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Khotso’s Success

Greg and I were one of the first couples with children that the Peace Corps accepted. Ours was a family experiment in international living that succeeded.
Marjorie Raschdorf Scieszka
Lesotho 1971-1973

Our son Jimmy was just one year old when Greg and I were sent to teach at a rural Lesotho boarding school on the outskirts of the small village of Ha Bareth. The trip was hard for all three of us: inoculations, a grueling 24-hour flight to the apartheid culture of Johannesburg, sleeping on wood benches in the airport while we waited for a connecting flight to Maseru.

Ten years after the Peace Corps was first created, Greg and I were one of the first couples with children that the Peace Corps accepted. Ours was a family experiment in international living that succeeded. When we arrived at our training site, Jimmy was quickly surrounded by the Basotho cooks, all of them mothers. While we attended language and culture classes, the cooks bonded with him. “How did you produce such a strong baby?” they asked. I told them he had been walking since he was nine months old.

Our assignment was to teach at the all-boys St. Monica Mission run by the Brothers of the Sacred Heart. The brothers adored Jimmy, and the students were wonderful and very respectful. They were dedicated to their studies because they knew that if they failed their exams, they would end up working in South Africa’s mines with all of their fathers, who could only come home for Christmas; most babies in the surrounding villages were born in September. 

The boys at Sacred Heart gave Jimmy the name “Khotso”—meaning “Peace”—and I was called “’Mme Makhotso.”

Our school held double sessions to try to meet the great demand to educate so many boys, so there were two hours in our teaching days when Greg and I were both in classes.  We paid two village girls, Natalia & Sylvia Jomane, to take care of Jimmy during this time. They spoke to him in Sesotho, helping him to learn the language, and brought him for walks into the village where he was embraced by the Basotho mothers.

Our closest friends were our Ha Bareth neighbors. Their fiveyear-old daughter, Lisebo, became Jimmy’s best friend and many other Basotho kids came to play with the two of them in our yard. They were all fascinated by Jimmy’s blonde hair and liked to touch it.

Lisebo and her best friend Jimmy

I washed Jimmy’s diapers by hand and hung them out to dry on a clothesline. It was so startling for our Basotho neighbors to see a white woman doing physical labor that often when I was hanging the diapers, 10-20 Basotho women would come into my yard just to watch me.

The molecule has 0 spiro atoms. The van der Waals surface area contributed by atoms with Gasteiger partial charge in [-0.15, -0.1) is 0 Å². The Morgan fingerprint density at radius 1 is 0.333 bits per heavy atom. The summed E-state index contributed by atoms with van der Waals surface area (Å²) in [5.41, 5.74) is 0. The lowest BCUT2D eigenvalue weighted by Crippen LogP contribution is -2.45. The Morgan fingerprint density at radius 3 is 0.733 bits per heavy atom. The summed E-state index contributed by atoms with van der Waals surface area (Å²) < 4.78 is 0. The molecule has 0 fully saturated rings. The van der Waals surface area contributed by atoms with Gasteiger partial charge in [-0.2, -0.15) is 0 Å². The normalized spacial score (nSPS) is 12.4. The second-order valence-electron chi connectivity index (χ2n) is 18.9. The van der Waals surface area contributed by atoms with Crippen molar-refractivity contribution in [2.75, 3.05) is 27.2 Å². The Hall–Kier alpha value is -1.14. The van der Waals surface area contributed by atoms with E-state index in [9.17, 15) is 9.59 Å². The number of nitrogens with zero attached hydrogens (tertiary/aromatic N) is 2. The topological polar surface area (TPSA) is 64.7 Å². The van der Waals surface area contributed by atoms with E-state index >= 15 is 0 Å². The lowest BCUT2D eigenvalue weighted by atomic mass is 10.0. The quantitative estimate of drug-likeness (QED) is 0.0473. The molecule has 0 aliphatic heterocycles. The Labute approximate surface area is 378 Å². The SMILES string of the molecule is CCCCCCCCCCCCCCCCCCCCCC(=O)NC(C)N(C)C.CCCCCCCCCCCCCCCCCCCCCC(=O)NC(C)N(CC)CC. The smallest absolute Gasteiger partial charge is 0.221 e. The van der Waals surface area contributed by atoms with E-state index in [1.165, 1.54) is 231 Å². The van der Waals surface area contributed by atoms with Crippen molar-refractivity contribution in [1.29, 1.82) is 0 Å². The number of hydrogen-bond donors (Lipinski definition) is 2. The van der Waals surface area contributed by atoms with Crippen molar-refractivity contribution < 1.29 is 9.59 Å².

Lesotho is an independent country surrounded on all sides by The Republic of South Africa, but we were not allowed to cross the border into South Africa during the apartheid regime. We could travel to the Lesotho capital, Maseru, but we rarely were able to make the trip so my mother sent clothes and shoes for Jimmy. Sometimes Jimmy wore his Basotho blanket and hat just like the other Basotho kids and he preferred to be barefoot like them.

There were no books in most homes and when I read to Jimmy and Lisebo, the children came to listen. When I taught Jimmy and Lisebo to recite their numbers and sing the ABC song in the backyard, village kids joined in. Jimmy’s favorite was the body parts song—-“head, shoulders, nose, lips,…”—and our neighbors were amazed to hear Jimmy singing it in Sesotho.” “Kloho mahetla, nko lemolomu…

Jimmy came with me when I worked with some nuns from the mission’s clinic who wanted to persuade Basotho mothers that breast feeding of their babies was safer and more sustainable than using baby formula. The mothers were amazed to see how healthy and strong Jimmy was at such a young age. The six weeks of classes were given free of charge. Greg and I gave a $300 grant from our church back in Adams, Massachusetts for production of a booklet on breastfeeding. Each of the mothers in Sesotho who finished the course received a booklet. For most of the 25 or so mothers who graduated, it was the first book they ever owned.

Jimmy was an important part of our two years in Lesotho and he shared the reverse culture shock when we returned to the United States in 1973. He was homesick for Lesotho and his friend Lisebo. He was also afraid of cars, vacuum cleaners, and other sources of loud noise. 

We all missed our quiet and fulfilling lives in Lesotho but we have stayed in touch with Lisebo and her three children. When Greg and I served as Peace Corps Response Volunteers in Swaziland in 2011, we spent time with Lisebo and her three children in Maseru, and in 2015, as private volunteers, we returned to St. Monica to see Lisebo’s mother, Mamonyane.

Lisebo and her best friend Jimmy
Jimmy and Lisebo, 1973
Jimmy in local dress, 1972